His reign was inaugurated by the murder of his mother, and he was always under the dominion of favourites, male and female, who indulged his vices and conducted the government as they pleased. Self-interest led his ministers to make serious preparations to meet the attacks of Antiochus III the Great on Palestine, and the great Egyptian victory of Raphia (217), at which Ptolemy himself was present, secured the kingdom for the remainder of his reign.
The arming of Egyptians in this campaign had a disturbing effect upon the native population of Egypt, so that rebellions were continuous for the next thirty years. Philopator was devoted to orgiastic forms of religion and literary dilettantism. He built a temple to Homer and composed a tragedy, to which his vile favourite Agathocles added a commentary. He married (about 215) his sister Arsinoë III, but continued to be ruled by his mistress Agathoclea, sister of Agathocles.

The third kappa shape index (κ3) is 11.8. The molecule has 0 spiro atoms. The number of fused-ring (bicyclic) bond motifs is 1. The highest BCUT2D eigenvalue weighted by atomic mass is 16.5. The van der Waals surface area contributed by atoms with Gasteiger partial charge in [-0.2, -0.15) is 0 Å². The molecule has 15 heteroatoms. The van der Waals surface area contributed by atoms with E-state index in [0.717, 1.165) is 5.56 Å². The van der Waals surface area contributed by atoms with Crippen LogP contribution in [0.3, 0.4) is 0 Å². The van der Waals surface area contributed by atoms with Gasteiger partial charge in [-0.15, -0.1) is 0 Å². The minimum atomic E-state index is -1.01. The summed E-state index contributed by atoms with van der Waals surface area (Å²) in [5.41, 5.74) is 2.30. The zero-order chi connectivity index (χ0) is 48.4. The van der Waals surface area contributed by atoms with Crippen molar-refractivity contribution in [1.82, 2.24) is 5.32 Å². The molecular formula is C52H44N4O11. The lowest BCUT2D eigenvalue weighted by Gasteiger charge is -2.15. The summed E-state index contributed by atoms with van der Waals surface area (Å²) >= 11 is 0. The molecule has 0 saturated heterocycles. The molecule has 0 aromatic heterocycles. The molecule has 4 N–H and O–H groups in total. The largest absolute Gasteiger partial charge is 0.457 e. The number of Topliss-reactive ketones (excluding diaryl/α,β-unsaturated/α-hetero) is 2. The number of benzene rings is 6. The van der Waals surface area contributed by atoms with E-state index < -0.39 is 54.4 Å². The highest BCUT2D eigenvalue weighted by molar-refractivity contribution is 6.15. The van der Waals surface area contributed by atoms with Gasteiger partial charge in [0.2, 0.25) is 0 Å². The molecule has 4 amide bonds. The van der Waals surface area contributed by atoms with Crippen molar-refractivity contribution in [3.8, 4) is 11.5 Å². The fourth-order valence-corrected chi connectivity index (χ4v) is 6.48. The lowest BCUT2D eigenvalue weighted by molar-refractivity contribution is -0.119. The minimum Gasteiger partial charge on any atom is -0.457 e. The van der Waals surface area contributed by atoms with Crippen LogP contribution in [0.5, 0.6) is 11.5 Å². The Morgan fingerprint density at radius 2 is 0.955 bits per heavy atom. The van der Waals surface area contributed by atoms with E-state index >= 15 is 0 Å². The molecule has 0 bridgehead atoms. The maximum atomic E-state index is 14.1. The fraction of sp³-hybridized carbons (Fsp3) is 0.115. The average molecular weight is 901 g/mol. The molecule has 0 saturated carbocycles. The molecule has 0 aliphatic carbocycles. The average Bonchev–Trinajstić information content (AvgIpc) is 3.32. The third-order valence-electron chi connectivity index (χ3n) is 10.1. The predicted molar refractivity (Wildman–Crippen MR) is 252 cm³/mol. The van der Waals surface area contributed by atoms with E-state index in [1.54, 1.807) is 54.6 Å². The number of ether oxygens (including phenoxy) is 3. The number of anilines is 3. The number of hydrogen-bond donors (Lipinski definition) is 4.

This entry was originally from the 1911 Encyclopedia Britannica.